Common termination methods are: series termination, simple parallel termination, Devining termination, RC network termination, and diode termination. The following will be analyzed separately for these types of termination methods.
(1) Series termination
Series termination means that a resistor RS is connected in series as close as possible to the source to match the impedance of the signal source, so that the reflection coefficient at the source is zero, thereby suppressing the signal reflected from the load and then reflecting back from the source to the load. The output impedance ZS of the PS plus drive source should be equal to the transmission line impedance Zo, ie
The value of the series resistor is usually chosen to be 15 to 75 Ω, and the more choice is 33 Ω.
The advantage of series termination is that;
· Only one termination resistor is required for each line, no need to connect the DC power supply, so it does not consume too much power;
· Current limiting is provided when driving high capacitive loads, which can help reduce ground bounce noise.
The disadvantages are:
· Due to the voltage division of the series resistor, the voltage is only half of the source voltage in the middle of the trace path, so the distributed load cannot be driven;
· Since the resistor is connected in series with the signal path, the RC time constant is increased, which slows down the rise time of the load signal and is therefore not suitable for high-frequency signal paths (such as high-speed clocks). It should be noted that the series resistor must be as close as possible to the output of the source driver, and it is best not to use vias on the PCB because of the capacitance and inductance of the vias.
(2) Parallel termination
Parallel termination is also called DC parallel termination. This method is achieved by connecting a terminating resistor Pp (Ap=Zo) to the ground or pulling up to the DC power supply at the input of the receiver (ie, the end of the wiring network). The reflection is eliminated at the load end as shown in Figure (c). The advantage of this termination method is that it is simple and easy to design. The disadvantage is that it consumes DC power and cannot be used in portable devices that require low power consumption. In addition, this pull-up to the power supply can increase the drive capability of the driver, but it will raise the low level of the signal; while pulling down to ground can increase the current absorption capacity, but will pull the signal high.
(3) Dai Weining termination
The Thevenin termination is a voltage divider type termination that uses a pull-up resistor Rpl and a pull-down resistor Rp; forms a termination resistor that absorbs reflections through Rp1 and Rp2.
This impedance must be equal to the transmission line characteristic impedance Zo to achieve the best match.
The selection of the resistance of the termination resistors Rpl and Rp2 should be considered to avoid setting an inappropriate load voltage reference level for high and low logic transition points. The Rp1/Rp2 ratio determines the relative ratio of logic high and low drive current. When Rp1=Rp2, the drive requirements for high and low logic are the same; when Rpl
The advantages of Thevenin Termination are:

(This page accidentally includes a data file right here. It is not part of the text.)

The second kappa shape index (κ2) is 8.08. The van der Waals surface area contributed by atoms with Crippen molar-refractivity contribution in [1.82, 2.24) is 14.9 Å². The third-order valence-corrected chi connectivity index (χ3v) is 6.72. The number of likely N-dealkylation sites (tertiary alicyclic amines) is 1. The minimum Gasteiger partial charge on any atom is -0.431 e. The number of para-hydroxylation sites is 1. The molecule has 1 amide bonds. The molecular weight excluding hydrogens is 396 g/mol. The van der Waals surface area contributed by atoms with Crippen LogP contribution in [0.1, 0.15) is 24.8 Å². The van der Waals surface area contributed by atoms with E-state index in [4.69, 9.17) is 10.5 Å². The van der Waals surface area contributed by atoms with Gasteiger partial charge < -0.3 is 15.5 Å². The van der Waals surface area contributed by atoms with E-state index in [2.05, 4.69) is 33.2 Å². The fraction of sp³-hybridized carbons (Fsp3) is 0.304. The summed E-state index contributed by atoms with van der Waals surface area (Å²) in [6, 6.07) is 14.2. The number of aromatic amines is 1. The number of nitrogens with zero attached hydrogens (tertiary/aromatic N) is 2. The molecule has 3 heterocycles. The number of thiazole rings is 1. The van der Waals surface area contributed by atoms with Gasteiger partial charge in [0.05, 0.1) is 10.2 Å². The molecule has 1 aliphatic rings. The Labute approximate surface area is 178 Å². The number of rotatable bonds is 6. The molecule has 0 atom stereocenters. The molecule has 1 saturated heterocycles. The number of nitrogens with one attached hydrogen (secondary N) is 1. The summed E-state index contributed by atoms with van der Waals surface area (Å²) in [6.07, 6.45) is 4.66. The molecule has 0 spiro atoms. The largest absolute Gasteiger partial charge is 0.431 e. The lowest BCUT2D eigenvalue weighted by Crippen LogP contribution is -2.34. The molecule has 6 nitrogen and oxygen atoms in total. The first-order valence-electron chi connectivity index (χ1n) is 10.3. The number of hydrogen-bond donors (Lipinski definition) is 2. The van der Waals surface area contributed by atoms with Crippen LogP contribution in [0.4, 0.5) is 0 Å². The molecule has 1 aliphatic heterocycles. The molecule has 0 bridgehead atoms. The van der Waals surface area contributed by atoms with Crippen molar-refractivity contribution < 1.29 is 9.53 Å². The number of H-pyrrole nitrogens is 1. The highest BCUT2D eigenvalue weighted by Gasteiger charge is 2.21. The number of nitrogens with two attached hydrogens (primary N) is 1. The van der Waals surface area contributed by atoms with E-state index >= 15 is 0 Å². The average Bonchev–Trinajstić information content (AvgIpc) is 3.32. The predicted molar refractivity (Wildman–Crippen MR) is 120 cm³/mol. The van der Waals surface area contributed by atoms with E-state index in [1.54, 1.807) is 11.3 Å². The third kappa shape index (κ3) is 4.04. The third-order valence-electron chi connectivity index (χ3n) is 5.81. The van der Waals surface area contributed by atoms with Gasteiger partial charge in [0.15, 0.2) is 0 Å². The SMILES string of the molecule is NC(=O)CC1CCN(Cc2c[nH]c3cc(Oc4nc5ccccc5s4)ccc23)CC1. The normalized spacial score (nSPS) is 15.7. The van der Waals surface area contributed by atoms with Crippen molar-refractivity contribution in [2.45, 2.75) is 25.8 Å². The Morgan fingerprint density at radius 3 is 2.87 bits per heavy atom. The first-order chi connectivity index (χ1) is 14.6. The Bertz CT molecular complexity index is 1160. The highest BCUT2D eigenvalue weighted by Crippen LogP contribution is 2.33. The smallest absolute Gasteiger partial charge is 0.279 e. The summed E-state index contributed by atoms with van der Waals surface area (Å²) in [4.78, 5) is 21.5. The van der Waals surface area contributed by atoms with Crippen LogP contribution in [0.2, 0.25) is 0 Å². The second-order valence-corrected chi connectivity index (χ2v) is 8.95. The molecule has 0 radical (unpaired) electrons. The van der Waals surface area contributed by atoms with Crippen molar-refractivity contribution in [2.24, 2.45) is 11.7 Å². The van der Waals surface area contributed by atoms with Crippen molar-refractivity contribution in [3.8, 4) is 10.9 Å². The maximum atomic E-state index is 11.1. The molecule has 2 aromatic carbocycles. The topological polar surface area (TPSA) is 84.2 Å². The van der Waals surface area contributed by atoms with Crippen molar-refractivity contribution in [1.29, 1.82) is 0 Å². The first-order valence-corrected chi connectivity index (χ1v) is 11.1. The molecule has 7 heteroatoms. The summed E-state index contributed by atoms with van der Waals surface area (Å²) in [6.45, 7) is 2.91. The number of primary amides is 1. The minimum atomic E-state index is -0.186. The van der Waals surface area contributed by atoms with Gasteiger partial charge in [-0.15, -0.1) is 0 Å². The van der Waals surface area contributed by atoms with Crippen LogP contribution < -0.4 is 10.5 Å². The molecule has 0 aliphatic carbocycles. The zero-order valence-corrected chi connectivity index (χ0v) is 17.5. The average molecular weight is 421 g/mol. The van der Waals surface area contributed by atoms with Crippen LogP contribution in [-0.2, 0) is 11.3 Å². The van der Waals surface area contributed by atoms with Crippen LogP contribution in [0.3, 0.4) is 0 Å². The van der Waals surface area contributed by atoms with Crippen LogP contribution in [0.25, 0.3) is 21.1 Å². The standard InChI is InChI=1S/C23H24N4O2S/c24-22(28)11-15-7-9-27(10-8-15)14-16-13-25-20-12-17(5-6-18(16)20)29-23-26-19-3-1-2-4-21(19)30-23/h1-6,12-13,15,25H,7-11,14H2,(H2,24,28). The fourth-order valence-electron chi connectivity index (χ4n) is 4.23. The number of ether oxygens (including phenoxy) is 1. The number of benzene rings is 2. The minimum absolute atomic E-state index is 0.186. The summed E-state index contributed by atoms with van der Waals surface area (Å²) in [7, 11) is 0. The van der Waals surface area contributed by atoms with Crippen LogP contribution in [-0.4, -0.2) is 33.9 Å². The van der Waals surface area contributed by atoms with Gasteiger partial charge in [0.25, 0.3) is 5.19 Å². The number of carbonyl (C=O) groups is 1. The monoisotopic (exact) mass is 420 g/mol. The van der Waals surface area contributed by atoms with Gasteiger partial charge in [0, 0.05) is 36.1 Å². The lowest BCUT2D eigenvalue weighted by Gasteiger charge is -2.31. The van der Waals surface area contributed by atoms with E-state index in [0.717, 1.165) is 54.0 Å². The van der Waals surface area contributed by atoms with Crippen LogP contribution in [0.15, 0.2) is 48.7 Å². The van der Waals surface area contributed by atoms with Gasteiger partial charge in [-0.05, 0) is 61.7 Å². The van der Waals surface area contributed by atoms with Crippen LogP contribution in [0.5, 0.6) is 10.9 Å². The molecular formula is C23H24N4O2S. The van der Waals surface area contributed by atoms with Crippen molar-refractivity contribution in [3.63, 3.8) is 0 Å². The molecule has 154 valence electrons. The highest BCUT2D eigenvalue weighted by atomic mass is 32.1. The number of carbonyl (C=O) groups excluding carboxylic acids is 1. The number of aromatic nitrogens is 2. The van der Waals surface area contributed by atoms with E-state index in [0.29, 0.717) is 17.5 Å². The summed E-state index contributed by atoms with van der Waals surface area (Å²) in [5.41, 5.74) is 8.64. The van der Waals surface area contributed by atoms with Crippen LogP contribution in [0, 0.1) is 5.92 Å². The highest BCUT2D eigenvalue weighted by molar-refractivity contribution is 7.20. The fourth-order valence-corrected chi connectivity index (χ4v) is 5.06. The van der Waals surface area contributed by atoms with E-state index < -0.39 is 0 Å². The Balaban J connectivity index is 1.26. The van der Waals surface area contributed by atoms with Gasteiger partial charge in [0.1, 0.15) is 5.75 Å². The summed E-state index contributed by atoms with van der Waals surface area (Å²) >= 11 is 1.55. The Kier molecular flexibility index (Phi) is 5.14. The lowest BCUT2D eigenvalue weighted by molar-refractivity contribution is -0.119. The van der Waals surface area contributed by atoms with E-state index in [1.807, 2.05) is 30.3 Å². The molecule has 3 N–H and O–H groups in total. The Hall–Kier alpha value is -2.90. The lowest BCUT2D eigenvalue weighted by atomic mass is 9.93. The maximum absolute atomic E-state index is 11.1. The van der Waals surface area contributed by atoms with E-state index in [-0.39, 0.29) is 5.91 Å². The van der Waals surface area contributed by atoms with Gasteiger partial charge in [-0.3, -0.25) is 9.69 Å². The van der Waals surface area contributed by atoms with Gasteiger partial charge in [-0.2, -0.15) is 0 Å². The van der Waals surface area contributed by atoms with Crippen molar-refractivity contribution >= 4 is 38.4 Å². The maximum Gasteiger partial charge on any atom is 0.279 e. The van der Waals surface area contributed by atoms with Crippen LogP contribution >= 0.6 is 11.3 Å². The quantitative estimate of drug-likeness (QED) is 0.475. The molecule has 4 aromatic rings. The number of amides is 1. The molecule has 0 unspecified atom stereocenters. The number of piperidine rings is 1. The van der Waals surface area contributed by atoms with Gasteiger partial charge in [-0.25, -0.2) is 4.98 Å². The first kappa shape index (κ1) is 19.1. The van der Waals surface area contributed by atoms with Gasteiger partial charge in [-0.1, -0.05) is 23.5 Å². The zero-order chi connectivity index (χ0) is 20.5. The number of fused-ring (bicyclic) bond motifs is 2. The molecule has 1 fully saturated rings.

· Can be used with distributed loads across the network;
· Can completely absorb the transmitted wave and eliminate the reflection;
· Set the line voltage when there is no signal to drive the line;
· Especially suitable for bus use.
Its disadvantages are:
There is always a DC current from the power supply Vcc to ground, resulting in DC power dissipation in the matching resistor, reducing the noise margin unless the driver can provide a large current.
The Thevenin termination method is ideal for high-speed backplane designs, long transmission lines, and large-load applications where the voltage level of the load is maintained near the optimal switching point by two parallel resistors, and the driver can drive the bus with less power. .
(4) RC network termination
The RC network termination, also known as the AC load termination, uses a series RC network as the termination impedance to eliminate network end reflections. The termination resistor Rp is equal to the transmission line impedance Zo. The capacitor Cp should be chosen such that the time constant of the RC network should be greater than twice the propagation delay, ie "RpCp>2TD", typically using a 0.1μF multilayer ceramic capacitor. For specific designs, the capacitance is determined by simulation.
The advantage of AC termination is that the capacitor blocks the DC path without generating additional DC power, while allowing high-frequency energy to pass through and acting as a low-pass filter. The disadvantage is that the time constant of the RC network reduces the signal rate. In addition, additional resistors and capacitors occupy board space and increase cost.
(5) Diode termination
In the diode termination mode, one diode is connected in series between the end of the transmission line and the power supply Vcc, and the other diode is connected in series between the end of the transmission line and the ground. Schottky diodes are commonly used because Schottky diodes have low turn-on voltages.
Unlike other termination methods, the diode termination is not intended to match the characteristic impedance of the transmission line to eliminate reflections. When the receiver voltage overshoots, the diode begins to operate to stabilize the voltage. Although it can prevent overshoot, there are two disadvantages: the reflection still exists in the system; the reflection of high speed signals is slower. In order to get the advantages of this technology, you can use it together with the previous methods.